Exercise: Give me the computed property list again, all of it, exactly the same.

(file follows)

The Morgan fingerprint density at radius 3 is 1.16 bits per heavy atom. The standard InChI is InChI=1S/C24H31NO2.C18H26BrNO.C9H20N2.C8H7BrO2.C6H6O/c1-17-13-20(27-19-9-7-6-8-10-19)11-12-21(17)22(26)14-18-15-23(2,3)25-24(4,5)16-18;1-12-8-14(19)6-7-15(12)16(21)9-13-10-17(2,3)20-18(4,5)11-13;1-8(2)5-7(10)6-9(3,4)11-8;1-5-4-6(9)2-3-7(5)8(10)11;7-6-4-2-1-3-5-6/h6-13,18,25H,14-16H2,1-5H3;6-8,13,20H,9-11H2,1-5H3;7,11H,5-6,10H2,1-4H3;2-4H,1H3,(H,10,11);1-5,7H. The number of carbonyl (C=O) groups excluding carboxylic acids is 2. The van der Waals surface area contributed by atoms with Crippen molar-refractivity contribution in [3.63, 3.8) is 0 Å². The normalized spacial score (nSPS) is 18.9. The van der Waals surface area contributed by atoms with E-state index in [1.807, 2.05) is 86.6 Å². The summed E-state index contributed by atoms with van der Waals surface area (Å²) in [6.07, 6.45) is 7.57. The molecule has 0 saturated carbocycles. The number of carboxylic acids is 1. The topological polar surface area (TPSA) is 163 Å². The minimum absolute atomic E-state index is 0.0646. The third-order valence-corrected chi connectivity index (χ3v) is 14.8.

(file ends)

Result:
The Morgan fingerprint density at radius 3 is 1.16 bits per heavy atom. The standard InChI is InChI=1S/C24H31NO2.C18H26BrNO.C9H20N2.C8H7BrO2.C6H6O/c1-17-13-20(27-19-9-7-6-8-10-19)11-12-21(17)22(26)14-18-15-23(2,3)25-24(4,5)16-18;1-12-8-14(19)6-7-15(12)16(21)9-13-10-17(2,3)20-18(4,5)11-13;1-8(2)5-7(10)6-9(3,4)11-8;1-5-4-6(9)2-3-7(5)8(10)11;7-6-4-2-1-3-5-6/h6-13,18,25H,14-16H2,1-5H3;6-8,13,20H,9-11H2,1-5H3;7,11H,5-6,10H2,1-4H3;2-4H,1H3,(H,10,11);1-5,7H. The number of carbonyl (C=O) groups excluding carboxylic acids is 2. The van der Waals surface area contributed by atoms with Crippen molar-refractivity contribution in [3.63, 3.8) is 0 Å². The normalized spacial score (nSPS) is 18.9. The van der Waals surface area contributed by atoms with E-state index in [1.807, 2.05) is 86.6 Å². The summed E-state index contributed by atoms with van der Waals surface area (Å²) in [6.07, 6.45) is 7.57. The molecule has 0 saturated carbocycles. The number of carboxylic acids is 1. The topological polar surface area (TPSA) is 163 Å². The minimum absolute atomic E-state index is 0.0646. The third-order valence-corrected chi connectivity index (χ3v) is 14.8.